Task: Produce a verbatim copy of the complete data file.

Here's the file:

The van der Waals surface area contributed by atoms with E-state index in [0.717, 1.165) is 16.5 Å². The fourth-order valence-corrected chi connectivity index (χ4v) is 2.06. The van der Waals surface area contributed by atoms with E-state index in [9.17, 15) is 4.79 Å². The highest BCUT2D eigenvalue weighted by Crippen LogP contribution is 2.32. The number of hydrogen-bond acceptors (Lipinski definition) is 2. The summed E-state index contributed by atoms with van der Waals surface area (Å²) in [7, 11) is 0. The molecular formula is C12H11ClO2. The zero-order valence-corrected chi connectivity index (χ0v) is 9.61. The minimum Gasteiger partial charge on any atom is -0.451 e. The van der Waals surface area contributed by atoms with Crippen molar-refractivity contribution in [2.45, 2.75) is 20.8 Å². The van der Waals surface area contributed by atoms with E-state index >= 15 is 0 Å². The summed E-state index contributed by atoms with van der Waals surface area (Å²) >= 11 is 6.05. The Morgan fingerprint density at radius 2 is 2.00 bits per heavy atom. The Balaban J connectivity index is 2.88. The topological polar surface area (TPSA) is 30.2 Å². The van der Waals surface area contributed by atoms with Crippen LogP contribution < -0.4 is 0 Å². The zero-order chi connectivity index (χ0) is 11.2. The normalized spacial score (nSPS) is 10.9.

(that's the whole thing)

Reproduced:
The van der Waals surface area contributed by atoms with E-state index in [0.717, 1.165) is 16.5 Å². The fourth-order valence-corrected chi connectivity index (χ4v) is 2.06. The van der Waals surface area contributed by atoms with E-state index in [9.17, 15) is 4.79 Å². The highest BCUT2D eigenvalue weighted by Crippen LogP contribution is 2.32. The number of hydrogen-bond acceptors (Lipinski definition) is 2. The summed E-state index contributed by atoms with van der Waals surface area (Å²) in [7, 11) is 0. The molecular formula is C12H11ClO2. The zero-order valence-corrected chi connectivity index (χ0v) is 9.61. The minimum Gasteiger partial charge on any atom is -0.451 e. The van der Waals surface area contributed by atoms with Crippen molar-refractivity contribution in [2.45, 2.75) is 20.8 Å². The van der Waals surface area contributed by atoms with E-state index >= 15 is 0 Å². The summed E-state index contributed by atoms with van der Waals surface area (Å²) >= 11 is 6.05. The Morgan fingerprint density at radius 2 is 2.00 bits per heavy atom. The Balaban J connectivity index is 2.88. The topological polar surface area (TPSA) is 30.2 Å². The van der Waals surface area contributed by atoms with Crippen LogP contribution < -0.4 is 0 Å². The zero-order chi connectivity index (χ0) is 11.2. The normalized spacial score (nSPS) is 10.9.